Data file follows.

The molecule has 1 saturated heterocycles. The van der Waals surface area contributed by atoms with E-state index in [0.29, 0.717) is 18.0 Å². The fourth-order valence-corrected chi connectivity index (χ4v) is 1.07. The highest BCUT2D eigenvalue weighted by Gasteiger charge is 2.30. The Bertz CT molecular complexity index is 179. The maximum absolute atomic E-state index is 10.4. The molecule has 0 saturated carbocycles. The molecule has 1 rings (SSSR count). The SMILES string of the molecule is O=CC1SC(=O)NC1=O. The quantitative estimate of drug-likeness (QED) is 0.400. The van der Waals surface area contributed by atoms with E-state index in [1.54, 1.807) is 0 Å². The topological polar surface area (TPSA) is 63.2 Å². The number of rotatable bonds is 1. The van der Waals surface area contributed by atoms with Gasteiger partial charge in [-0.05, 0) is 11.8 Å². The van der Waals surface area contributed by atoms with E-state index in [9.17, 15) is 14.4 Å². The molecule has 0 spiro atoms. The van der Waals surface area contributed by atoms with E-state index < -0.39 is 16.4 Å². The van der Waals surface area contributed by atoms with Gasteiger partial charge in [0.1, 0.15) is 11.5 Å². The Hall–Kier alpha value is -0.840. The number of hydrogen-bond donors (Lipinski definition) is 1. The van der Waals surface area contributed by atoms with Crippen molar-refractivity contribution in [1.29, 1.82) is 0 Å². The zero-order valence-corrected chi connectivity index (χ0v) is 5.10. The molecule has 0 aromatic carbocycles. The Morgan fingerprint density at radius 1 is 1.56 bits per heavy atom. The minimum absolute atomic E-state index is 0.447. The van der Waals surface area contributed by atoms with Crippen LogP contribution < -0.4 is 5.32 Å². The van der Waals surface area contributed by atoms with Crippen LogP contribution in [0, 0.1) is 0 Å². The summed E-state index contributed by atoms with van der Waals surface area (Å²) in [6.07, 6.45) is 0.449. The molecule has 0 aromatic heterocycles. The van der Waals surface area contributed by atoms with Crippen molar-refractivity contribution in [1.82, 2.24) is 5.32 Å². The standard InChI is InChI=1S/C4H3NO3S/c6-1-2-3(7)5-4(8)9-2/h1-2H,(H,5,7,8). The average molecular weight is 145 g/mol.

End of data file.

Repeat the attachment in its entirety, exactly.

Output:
The molecule has 1 saturated heterocycles. The van der Waals surface area contributed by atoms with E-state index in [0.29, 0.717) is 18.0 Å². The fourth-order valence-corrected chi connectivity index (χ4v) is 1.07. The highest BCUT2D eigenvalue weighted by Gasteiger charge is 2.30. The Bertz CT molecular complexity index is 179. The maximum absolute atomic E-state index is 10.4. The molecule has 0 saturated carbocycles. The molecule has 1 rings (SSSR count). The SMILES string of the molecule is O=CC1SC(=O)NC1=O. The quantitative estimate of drug-likeness (QED) is 0.400. The van der Waals surface area contributed by atoms with E-state index in [1.54, 1.807) is 0 Å². The topological polar surface area (TPSA) is 63.2 Å². The number of rotatable bonds is 1. The van der Waals surface area contributed by atoms with Gasteiger partial charge in [-0.05, 0) is 11.8 Å². The van der Waals surface area contributed by atoms with E-state index in [9.17, 15) is 14.4 Å². The molecule has 0 spiro atoms. The van der Waals surface area contributed by atoms with E-state index < -0.39 is 16.4 Å². The van der Waals surface area contributed by atoms with Gasteiger partial charge in [0.1, 0.15) is 11.5 Å². The Hall–Kier alpha value is -0.840. The number of hydrogen-bond donors (Lipinski definition) is 1. The van der Waals surface area contributed by atoms with Crippen molar-refractivity contribution in [1.29, 1.82) is 0 Å². The zero-order valence-corrected chi connectivity index (χ0v) is 5.10. The molecule has 0 aromatic carbocycles. The Morgan fingerprint density at radius 1 is 1.56 bits per heavy atom. The minimum absolute atomic E-state index is 0.447. The van der Waals surface area contributed by atoms with Crippen LogP contribution < -0.4 is 5.32 Å². The van der Waals surface area contributed by atoms with Crippen LogP contribution in [0, 0.1) is 0 Å². The summed E-state index contributed by atoms with van der Waals surface area (Å²) in [6.07, 6.45) is 0.449. The molecule has 0 aromatic heterocycles. The van der Waals surface area contributed by atoms with Crippen molar-refractivity contribution in [1.82, 2.24) is 5.32 Å². The standard InChI is InChI=1S/C4H3NO3S/c6-1-2-3(7)5-4(8)9-2/h1-2H,(H,5,7,8). The average molecular weight is 145 g/mol.